Payments by Dunedin City Council to former MP with no documentation
This morning the Taxpayers’ Union went public with material concerning a payment (or payments) totalling $3,400 by the Dunedin City Council to former MP Pete Hogdson with no documentation or contract.
We're questioning the internal controls at the Council after the uncovering the payment following a recent media report that Mr Hodgson had been recruited by the Council for lobbying. We asked for information about the services being provided by Mr Hodgson under the Local Government Official Information and Meetings Act. Click "continue reading" below to view the Council's response.
According to the Council, Mr Hodgson’s work consisted of “lobbying and advocating on behalf of the Council” and there is no supporting documentation.
The Council has told us that:
- Everything was verbal. The Council could not provide a single report, email, or even letter of engagement.
- All of the contracts were negotiated verbally.
- The contracts were negotiated by the Mayor and there is no documentation to explain the deal.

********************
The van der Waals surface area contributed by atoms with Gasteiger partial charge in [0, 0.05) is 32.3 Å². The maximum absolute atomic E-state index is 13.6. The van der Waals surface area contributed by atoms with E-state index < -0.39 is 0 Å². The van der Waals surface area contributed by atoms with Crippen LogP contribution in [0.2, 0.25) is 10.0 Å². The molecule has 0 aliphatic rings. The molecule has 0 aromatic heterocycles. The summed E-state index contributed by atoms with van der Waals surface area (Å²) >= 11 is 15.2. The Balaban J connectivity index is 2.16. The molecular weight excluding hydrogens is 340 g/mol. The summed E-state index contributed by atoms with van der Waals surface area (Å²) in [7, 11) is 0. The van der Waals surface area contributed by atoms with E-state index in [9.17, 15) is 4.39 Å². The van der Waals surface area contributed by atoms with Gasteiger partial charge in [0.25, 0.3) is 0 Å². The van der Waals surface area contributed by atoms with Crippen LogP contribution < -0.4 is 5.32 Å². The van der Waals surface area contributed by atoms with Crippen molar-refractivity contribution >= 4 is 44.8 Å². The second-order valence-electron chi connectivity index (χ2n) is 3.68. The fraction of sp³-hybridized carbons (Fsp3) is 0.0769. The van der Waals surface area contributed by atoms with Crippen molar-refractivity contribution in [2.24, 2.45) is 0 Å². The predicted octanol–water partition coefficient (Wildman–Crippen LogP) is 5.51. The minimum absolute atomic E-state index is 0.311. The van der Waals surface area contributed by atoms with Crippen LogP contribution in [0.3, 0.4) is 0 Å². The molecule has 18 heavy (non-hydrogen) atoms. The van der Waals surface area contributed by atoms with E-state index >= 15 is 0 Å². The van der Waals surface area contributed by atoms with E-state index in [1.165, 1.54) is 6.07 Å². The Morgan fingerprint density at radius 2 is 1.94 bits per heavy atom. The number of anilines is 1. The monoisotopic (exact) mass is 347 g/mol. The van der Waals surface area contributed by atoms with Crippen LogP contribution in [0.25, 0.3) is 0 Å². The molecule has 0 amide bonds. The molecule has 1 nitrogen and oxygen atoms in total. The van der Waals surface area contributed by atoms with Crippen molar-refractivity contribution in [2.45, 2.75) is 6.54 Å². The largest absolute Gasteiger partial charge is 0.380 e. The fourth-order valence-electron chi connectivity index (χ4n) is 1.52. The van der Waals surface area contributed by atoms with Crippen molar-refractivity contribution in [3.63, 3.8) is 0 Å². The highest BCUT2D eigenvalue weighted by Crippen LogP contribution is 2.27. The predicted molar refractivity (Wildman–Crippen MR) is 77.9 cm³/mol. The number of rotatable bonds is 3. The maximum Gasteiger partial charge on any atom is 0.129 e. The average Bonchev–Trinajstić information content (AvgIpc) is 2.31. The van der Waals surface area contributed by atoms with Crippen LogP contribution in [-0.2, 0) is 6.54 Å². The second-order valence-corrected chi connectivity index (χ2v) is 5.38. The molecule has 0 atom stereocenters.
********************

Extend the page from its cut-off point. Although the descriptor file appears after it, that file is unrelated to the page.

We asked for copies of any work by Mr Hodgson. All we got back was two letters by the mayor on which Mr Hodgson apparently had input. It is not clear what precisely that was. For example, there is no 'tracked changes" document.
We think Dunedin ratepayers will be alarmed that their Council paid $3,400 apparently without so much as an invoice. Dunedin ratepayers should ask their Mayor:
- What did Mr Hodgson do? Was this just expensive proof reading?
- Why was the Mayor negotiating this in the first place?
- Why verbally?
- Why is there absolutely no documentation for the arrangement, not even an email?”
- Is Mr Hodgson friends with the Mayor?
- Why doesn't Dunedin Council have the most basic internal controls, requiring amounts to be paid by invoice only?
The Council’s response raises serious questions. We can't think of another government agency that would spend $3,400 without being able to provide as much as an invoice.
Without an explanation from the Council, we are left wondering whether the Auditor-General should get involved."